Examining a pope in full
By Adela Talbot
February 28, 2013
In many ways, historical accounts have failed Pope Pius XII.
Robert Ventresca, a History professor at King’s University College, will tell you, not only has this controversial pope been misread, his very role is paradoxical, lending itself to conflicting papal legacies.
Ventresca’s most recent work, Soldier of Christ: The Life of Pope Pius XII, has been called a definitive biography of a man who served as the head of the Catholic Church from 1939-58, bearing witness to and facing challenges that came with Nazi, fascist and Soviet regimes, the Holocaust, communism and the Cold War.
“I wrote the book out of frustration. This pope is a controversial figure with so much written about him; it seems everyone has an opinion, especially about his wartime role. I felt there were caricatures of him in the media and in academic circles. I wanted to focus on the full life of the man,” Ventresca said.
Hailed as a rescuer by some, called ‘Hitler’s Pope’ by others, Eugenio Pacelli, known as Pius XII, has been the subject of much criticism, mainly for his inaction in the Nazis’ persecution of Jews.
“Many were controversial, but so many facets of his papal leadership have been obscured by debate. In judging this pope, so much is based on questions we can’t answer,” Ventresca continued.
“I try to understand the rationale and motivations and assumptions of his behaviours. A pope fulfills multiple functions. Some aspects of Pius XII were surprising, progressive. There were ways in which he broke the mould for papal interaction with the world, and yet there were ways in which he was very much a man of his time. He was a paradox and I try to present and capture that.”
Ventresca’s book takes a comprehensive look at the life of Pius XII, shying away from conclusions about his wartime role and leaving room for the reader to draw his or her own conclusions.
“I try to assess what I think is wrong with the interpretations so far – it has to do with the way people use evidence. I use the evidence as impartially as I can. Problems in interpretation come because we know how things could have ended up,” he said, explaining it is easy to make assessments after the fact and voice opinions about how things could, or should have, been done differently.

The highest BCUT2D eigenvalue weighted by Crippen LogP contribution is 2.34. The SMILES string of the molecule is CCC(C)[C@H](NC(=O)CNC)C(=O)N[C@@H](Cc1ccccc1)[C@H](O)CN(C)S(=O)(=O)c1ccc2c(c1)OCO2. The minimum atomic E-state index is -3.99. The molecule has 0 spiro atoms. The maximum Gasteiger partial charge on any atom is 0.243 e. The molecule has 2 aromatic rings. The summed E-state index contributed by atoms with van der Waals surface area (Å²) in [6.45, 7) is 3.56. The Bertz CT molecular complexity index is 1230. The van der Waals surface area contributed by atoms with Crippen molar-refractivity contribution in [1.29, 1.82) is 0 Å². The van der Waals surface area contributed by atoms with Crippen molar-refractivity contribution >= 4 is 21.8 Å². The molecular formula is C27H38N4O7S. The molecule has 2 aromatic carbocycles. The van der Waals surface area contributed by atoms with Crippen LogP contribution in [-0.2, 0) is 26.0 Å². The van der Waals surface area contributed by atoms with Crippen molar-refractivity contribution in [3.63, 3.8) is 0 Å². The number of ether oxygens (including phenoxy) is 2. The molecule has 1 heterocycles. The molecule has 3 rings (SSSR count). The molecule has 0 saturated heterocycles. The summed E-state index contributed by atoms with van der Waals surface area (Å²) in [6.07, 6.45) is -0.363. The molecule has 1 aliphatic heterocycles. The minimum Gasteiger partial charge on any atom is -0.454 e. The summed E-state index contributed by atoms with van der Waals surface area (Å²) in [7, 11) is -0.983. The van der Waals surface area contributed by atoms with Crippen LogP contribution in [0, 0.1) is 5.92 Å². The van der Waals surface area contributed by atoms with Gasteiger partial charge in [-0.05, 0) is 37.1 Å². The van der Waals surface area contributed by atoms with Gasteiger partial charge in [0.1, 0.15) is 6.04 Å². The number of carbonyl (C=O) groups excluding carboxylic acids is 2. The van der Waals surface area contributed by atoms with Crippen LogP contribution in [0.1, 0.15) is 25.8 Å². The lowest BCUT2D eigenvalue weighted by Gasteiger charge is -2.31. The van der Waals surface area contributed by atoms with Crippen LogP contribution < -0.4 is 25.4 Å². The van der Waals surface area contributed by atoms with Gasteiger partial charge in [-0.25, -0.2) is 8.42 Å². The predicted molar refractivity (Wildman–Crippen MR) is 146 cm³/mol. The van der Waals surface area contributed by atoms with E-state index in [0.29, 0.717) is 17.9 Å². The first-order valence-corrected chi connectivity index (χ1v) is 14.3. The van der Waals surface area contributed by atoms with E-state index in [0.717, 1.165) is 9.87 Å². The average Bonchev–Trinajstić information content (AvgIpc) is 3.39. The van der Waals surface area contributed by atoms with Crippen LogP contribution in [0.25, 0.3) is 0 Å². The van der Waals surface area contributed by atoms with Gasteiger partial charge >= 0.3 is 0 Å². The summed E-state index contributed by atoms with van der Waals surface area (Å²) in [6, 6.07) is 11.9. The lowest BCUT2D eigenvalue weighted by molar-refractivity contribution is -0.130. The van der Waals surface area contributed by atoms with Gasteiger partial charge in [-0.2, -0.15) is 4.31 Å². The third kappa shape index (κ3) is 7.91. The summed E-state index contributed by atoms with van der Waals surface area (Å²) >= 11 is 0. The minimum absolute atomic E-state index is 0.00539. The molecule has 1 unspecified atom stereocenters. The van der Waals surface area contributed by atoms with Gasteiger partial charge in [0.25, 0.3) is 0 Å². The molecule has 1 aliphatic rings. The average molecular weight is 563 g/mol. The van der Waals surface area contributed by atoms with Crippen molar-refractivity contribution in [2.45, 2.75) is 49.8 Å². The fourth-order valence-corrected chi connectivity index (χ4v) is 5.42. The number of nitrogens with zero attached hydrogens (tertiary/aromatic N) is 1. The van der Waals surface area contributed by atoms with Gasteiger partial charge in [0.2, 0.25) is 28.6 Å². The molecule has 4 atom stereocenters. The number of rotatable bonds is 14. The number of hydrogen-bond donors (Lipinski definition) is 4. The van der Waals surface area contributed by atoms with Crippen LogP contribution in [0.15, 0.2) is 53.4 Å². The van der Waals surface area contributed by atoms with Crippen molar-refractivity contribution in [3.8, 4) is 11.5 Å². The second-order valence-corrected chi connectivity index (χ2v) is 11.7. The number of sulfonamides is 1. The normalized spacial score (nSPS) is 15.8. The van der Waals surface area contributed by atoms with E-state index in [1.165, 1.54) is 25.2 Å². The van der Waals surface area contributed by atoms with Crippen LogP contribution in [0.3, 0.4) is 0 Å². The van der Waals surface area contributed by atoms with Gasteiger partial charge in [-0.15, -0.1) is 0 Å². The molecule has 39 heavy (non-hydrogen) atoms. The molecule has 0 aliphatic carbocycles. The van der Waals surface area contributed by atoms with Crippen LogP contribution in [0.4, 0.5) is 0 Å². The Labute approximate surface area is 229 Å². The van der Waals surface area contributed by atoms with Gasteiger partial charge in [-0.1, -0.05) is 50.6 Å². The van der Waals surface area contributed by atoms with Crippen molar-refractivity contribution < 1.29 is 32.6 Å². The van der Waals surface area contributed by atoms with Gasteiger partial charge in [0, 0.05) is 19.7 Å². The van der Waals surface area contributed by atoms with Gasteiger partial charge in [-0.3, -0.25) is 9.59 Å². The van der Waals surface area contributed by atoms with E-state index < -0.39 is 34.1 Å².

“I really don’t have a one-dimensional perspective of him because he’s too complicated a figure. You can’t make him fit, which is what I think people have tried to do,” Ventresca added.
There’s a similar dynamic at work when it comes to newly resigned Joseph Ratzinger, known as Benedict XVI, he noted.
“We judge a papacy through the lens of our own perspective. Some will see Benedict XVI as an arch conservative, a man out of touch. Others will see a different pope, one who’s theologically and culturally astute, an astute observer of the Modern Era and a critic of our time. I have no doubt that with him we’ll be hearing wildly divergent accounts, too.”
Ventresca said it is important to keep in mind the complex nature of the papacy, the pope’s job of mediating competing demands and divergent challenges of Catholics around the world, some facing declining congregations while others are facing active persecution.
“Making decisions, trying to mediate conflict, it’s the nature of the position to be wildly admired yet polarizing. Often you’re making unpopular decisions. You can’t please everyone all of the time – there are limits to what one man can do,” he explained.
“If you’re trying to understand papal reasoning, you have to appreciate this perspective of a universal community and a pope who has to be a mindful builder of this community. And ultimately, understanding the legacy of the pope, it takes decades. It will take time.”
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